2 Who is on trial?

There are four men on trial who, according to the prosecutors, have made it possible to take down the Boeing 777 of Malaysia Airlines over Eastern Ukraine. They did not fire the Russian anti-aircraft missile themselves, but they did make all the preparations for firing. The subpoenas are not yet delivered, the judicial authorities have made known. "We will shortly be asking the Russian Federation to do so by means of a request for legal assistance."

3 Why these men?

The Russian Igor Girkin (pseudonym 'Strelkov'), was commander of the pro-Russian forces, and arranged the application and deployment of the BUK rocket. The Russian fighter commander Sergey Dubinsky (nicknamed 'Grumpy'), started an intelligence service of the self-proclaimed People's Republic of Donetsk and coordinated the positioning of the BUK. Ukrainian Leonid Chartshenko, nicknamed 'Krot' ('Mole Rat' in Russian) is said to have been the leader of a combat unit involved in the transport and security of the BUK, and to have taken care of its return to Russia after the crash. The Russian former lieutenant-colonel Oleg Pulatov (code name 'Gyurza', 'Viper' in Russian) was also involved in the transport of the BUK as a subordinate of Dubinsky.

4 Where does the indictment come from?

The Ministry of Justice bases itself on the findings of the Joint Investigation Team (JIT), an international team that has been conducting a criminal investigation into the crash over the past few years. In the JIT, the most affected countries, the Netherlands, Australia, Malaysia and Belgium, work together with Ukraine, under the coordination of the Dutch chief officer of justice Fred Westerbeke.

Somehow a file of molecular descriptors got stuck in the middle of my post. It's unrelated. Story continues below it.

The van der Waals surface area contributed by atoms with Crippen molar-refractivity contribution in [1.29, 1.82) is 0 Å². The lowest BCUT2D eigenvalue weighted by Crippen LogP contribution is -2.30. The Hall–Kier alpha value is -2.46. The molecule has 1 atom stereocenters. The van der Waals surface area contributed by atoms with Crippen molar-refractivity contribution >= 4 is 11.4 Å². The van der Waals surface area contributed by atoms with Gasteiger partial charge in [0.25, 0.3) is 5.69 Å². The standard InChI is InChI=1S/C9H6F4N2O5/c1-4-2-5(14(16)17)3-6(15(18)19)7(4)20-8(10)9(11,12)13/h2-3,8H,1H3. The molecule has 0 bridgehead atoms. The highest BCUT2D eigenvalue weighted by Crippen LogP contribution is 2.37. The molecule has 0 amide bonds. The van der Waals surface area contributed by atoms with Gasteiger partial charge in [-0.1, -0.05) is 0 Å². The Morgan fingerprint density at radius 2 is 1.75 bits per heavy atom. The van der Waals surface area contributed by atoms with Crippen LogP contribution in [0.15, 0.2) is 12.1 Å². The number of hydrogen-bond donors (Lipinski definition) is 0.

5 Why a trial in the Netherlands?

The Netherlands is second choice. The countries most affected had a preference for an international tribunal under the auspices of the United Nations, but this proposal was vetoed by Russia in the Security Council a year after the disaster. Three years after the crash, in 2017, the JIT countries decided that the trial should be held in the Netherlands, according to Dutch criminal law, with the support of international expertise.

6 Is a trial here wise?

The JIT countries have unanimously opted for the Netherlands. However, there is also criticism. The choice of the Netherlands reinforces the perception in Russia that the Netherlands has an independent interest in a conviction, since the Netherlands has already held Russia liable for bringing down MH17 and has also joined a large group of survivors in proceedings before the European Court of Human Rights. In the opinion of criminal lawyer and professor of international law Geert-Jan Knoops, the Netherlands has "slammed the door" on Russia, by not involving the country in the trial procedure and by already opting for a trial in the Netherlands two years ago. Knoops: "At that time, the dossier was not yet complete at all. So why not wait? For this reason too, Russia will not have any confidence in the judicial process in the Netherlands."

7 Can you speak of murder?

The Public Prosecutor's Office accuses the four men of two crimes; causing the crash of flight MH17 (article 168) and murder of the 298 occupants of flight MH17 (article 289). According to the judiciary, the men deliberately and premeditated killed the passengers by getting a BUK rocket from Russia. Life imprisonment can be demanded for both crimes.